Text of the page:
E.L., a modern-day Phineas Gage: Revisiting frontal lobe injury

Pedro H.M. de Freitas, Ruy C. Monteiro, Raphael M. Bertani, Caio M. Perret, Pedro C. Rodrigues, Joana Vicentini, Tagore M.Gonzalez de Morais, Stefano F.A. Rozental, Gustavo F. Galvão, Fabricio de Mattos, Fernando A. Vasconcelos, Ivan S. Dorio, Cintya Y. Hayashi, Jorge R.L. dos Santos, Guilherme L. Werneck, Carla T.Ferreira Tocquer, Claudia Capitão, Luiz C.Hygino da Cruz, Jaan Tulviste, Mario FioraniMarcos M. da Silva, Wellingson S. Paiva, Kenneth Podell, Howard J. Federoff, Divyen H. Patel, Fred Lado, Elkhonon Goldberg, Rodolfo Llinás, Michael V.L. Bennett, Renato Rozental

Research output: Contribution to journalArticlepeer-review

Abstract

Background: How the prefrontal cortex (PFC) recovers its functionality following lesions remains a conundrum. Recent work has uncovered the importance of transient low-frequency oscillatory activity (LFO; < 4 Hz) for the recovery of an injured brain. We aimed to determine whether persistent cortical oscillatory dynamics contribute to brain capability to support ‘normal life’ following injury. Methods: In this 9-year prospective longitudinal study (08/2012-2021), we collected data from the patient E.L., a modern-day Phineas Gage, who suffered from lesions, impacting 11% of his total brain mass, to his right PFC and supplementary motor area after his skull was transfixed by an iron rod. A systematic evaluation of clinical, electrophysiologic, brain imaging, neuropsychological and behavioural testing were used to clarify the clinical significance of relationship between LFO discharge and executive dysfunctions and compare E.L.´s disorders to that attributed to Gage (1848), a landmark in the history of neurology and neuroscience. Findings: Selective recruitment of the non-injured left hemisphere during execution of unimanual right-hand movements resulted in the emergence of robust LFO, an EEG-detected marker for disconnection of brain areas, in the damaged right hemisphere. In contrast, recruitment of the damaged right hemisphere during contralateral hand movement, resulted in the co-activation of the left hemisphere and decreased right hemisphere LFO to levels of controls enabling performance, suggesting a target for neuromodulation. Similarly, transcranial magnetic stimulation (TMS), used to create a temporary virtual-lesion over E.L.’s healthy hemisphere, disrupted the modulation of contralateral LFO, disturbing behaviour and impairing executive function tasks. In contrast to Gage, reasoning, planning, working memory, social, sexual and family behaviours eluded clinical inspection by decreasing LFO in the delta frequency range during motor and executive functioning. Interpretation: Our study suggests that modulation of LFO dynamics is an important mechanism by which PFC accommodates neurological injuries, supporting the reports of Gage´s recovery, and represents an attractive target for therapeutic interventions. Funding: Fundação de Amparo Pesquisa Rio de Janeiro (FAPERJ), Universidade Federal do Rio de Janeiro (intramural), and Fiocruz/Ministery of Health (INOVA Fiocruz).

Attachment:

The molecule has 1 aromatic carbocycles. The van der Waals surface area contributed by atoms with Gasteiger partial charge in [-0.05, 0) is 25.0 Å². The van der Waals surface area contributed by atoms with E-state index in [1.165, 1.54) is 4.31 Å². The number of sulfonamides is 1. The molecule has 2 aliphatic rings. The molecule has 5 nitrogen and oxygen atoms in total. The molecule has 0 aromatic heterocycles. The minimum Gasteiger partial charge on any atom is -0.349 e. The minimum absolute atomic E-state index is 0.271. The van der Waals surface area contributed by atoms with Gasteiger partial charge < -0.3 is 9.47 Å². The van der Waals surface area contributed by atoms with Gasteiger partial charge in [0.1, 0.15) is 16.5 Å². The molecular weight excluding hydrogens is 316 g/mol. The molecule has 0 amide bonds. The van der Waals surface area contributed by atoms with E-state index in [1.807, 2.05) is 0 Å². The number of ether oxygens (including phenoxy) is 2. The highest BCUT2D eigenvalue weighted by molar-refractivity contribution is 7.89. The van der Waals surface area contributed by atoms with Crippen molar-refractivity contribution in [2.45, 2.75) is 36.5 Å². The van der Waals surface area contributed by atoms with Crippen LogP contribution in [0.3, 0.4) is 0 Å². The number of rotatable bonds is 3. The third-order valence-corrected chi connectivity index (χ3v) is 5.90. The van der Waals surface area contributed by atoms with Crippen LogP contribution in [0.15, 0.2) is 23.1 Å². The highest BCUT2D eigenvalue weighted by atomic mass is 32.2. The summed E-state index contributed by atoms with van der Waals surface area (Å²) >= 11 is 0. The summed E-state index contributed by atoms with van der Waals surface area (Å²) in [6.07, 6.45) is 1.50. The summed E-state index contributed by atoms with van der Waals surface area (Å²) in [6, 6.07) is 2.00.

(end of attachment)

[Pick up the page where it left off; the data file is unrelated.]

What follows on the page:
Original languageEnglish (US)
Article number100340
JournalThe Lancet Regional Health - Americas
Volume14
DOIs
StatePublished - Oct 2022

Keywords

  • Corpus callosum (C.C.)
  • Low Frequency Oscillations
  • Magnetic Resonance Imaging (MRI)
  • Neuropsychological tests
  • Phineas Gage
  • Prefrontal cortex (PFC)
  • Transcranial Magnetic Stimulation
  • Traumatic brain injury (TBI)

ASJC Scopus subject areas

  • Health Policy
  • Internal Medicine
  • Public Health, Environmental and Occupational Health

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